Localizing E-Learning: Pros and Cons of Voice-Over versus Subtitles
Multimedia is often used extensively in e-learning materials and in some global marketing materials. A key component of any visual or audio content is the use of subtitling or voice-overs to tell the story. Which one you go for will affect the localization process, depending on the audience, course content and locale.
Consider the scenario: Your e-learning course has been built and you are ready to publish. You have on screen text mixed with voice over narrative. Do you choose to localize with a voice-over narrator or use subtitling?
One is not better than the other; however, a few factors come into play when deciding the best route to go. Here are the various pros and cons of using voice-over versus subtitling for e-learning content:
Recording VO in studio and syncing to source audio track
- Multilingual voice-overs make localized courses look and sound complete and professional, as if it were built for that locale from scratch.
- Avoids over-crowding of on screen text and captions.
- Easy to listen to and follow, therefore e-learning makes more impact.
- Voice-over can be more expensive than subtitling: voice talents costs, studio costs, engineering syncing costs.
- Multiple speakers can mean multiple voice talents required which can generate extra cost.
- Some script translations can result in significant expansions which will need longer syncing and timing.
Adding text to the lower third of the screen that follow along with the [source] narrator
- Ensures target audience is seeing subtitled content.
- Does not change the source audio track.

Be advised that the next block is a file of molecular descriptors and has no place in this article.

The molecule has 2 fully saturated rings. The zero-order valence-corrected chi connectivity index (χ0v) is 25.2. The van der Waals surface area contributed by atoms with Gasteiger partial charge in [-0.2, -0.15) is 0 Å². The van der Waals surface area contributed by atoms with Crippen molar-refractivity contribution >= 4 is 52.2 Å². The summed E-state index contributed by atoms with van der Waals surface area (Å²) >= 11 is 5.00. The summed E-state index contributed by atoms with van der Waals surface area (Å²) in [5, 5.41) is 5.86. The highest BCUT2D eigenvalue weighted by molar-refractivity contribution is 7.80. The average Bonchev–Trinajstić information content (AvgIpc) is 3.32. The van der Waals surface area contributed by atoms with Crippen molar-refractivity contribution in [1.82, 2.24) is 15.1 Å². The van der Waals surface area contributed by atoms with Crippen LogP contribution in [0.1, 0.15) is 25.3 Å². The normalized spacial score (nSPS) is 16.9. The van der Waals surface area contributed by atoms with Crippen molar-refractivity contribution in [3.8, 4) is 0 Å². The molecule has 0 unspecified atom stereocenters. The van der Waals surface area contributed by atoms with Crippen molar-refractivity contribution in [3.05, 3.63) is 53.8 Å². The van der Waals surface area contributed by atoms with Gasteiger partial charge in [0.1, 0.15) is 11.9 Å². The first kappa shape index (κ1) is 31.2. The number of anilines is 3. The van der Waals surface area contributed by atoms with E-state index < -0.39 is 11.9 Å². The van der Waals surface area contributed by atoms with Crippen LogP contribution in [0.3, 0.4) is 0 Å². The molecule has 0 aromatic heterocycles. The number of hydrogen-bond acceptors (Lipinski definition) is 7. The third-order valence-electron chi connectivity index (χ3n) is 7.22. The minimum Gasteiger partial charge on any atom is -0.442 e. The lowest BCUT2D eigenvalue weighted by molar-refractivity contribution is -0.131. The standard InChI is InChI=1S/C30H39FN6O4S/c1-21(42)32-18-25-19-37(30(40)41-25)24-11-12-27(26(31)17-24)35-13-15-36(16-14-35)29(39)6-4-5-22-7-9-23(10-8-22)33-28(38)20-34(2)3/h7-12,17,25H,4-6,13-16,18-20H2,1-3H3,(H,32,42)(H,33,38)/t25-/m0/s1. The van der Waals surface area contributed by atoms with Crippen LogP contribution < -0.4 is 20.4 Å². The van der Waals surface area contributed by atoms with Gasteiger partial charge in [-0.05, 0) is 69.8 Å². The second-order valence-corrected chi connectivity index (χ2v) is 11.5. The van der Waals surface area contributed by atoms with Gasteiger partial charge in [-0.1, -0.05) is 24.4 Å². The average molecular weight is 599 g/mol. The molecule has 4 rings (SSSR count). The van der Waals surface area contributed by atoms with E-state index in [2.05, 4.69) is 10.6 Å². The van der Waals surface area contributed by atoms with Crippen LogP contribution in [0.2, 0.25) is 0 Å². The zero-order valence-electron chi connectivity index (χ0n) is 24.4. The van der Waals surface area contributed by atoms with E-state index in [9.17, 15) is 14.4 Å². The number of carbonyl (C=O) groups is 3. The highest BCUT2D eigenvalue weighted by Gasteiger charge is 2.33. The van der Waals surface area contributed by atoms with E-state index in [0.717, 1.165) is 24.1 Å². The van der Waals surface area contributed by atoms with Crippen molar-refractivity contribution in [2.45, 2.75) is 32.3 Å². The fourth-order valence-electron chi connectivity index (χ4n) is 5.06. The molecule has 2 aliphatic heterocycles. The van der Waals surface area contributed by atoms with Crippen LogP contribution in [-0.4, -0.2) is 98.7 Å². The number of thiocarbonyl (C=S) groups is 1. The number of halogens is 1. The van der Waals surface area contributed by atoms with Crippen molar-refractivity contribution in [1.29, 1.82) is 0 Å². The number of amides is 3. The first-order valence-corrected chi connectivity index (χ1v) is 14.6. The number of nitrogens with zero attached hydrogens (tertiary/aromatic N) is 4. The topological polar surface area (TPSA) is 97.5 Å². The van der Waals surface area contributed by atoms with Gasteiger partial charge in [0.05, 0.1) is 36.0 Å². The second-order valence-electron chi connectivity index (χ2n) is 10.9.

- Subtitling production is less expensive than voice-over.
- Additional text added to the screen can cause crowding and with text expansion, the screen gets buried with tons of text.
- Following subtitles on screen, especially with complex material, can be tricky especially if it is combined with on-screen animation.
To help make the right decision, you need to consider what the key objectives, messages and audiences are for the e-learning course. Welocalize has a global multimedia team, available to analyze the source files and provide advice on whether voice-over or subtitling would be the option for localized versions.
For optimum localization, it is often a good idea to consider localization from the start, at the planning stage. That way, the source content has been developed with localization and translation in mind.
Based in California, Michael Anderson is one of Welocalize’s senior multimedia engineers.
Read more about multimedia and e-learning in the Welocalize whitepaper: Welocalize Ready for Global Learning Guide to Multimedia Localization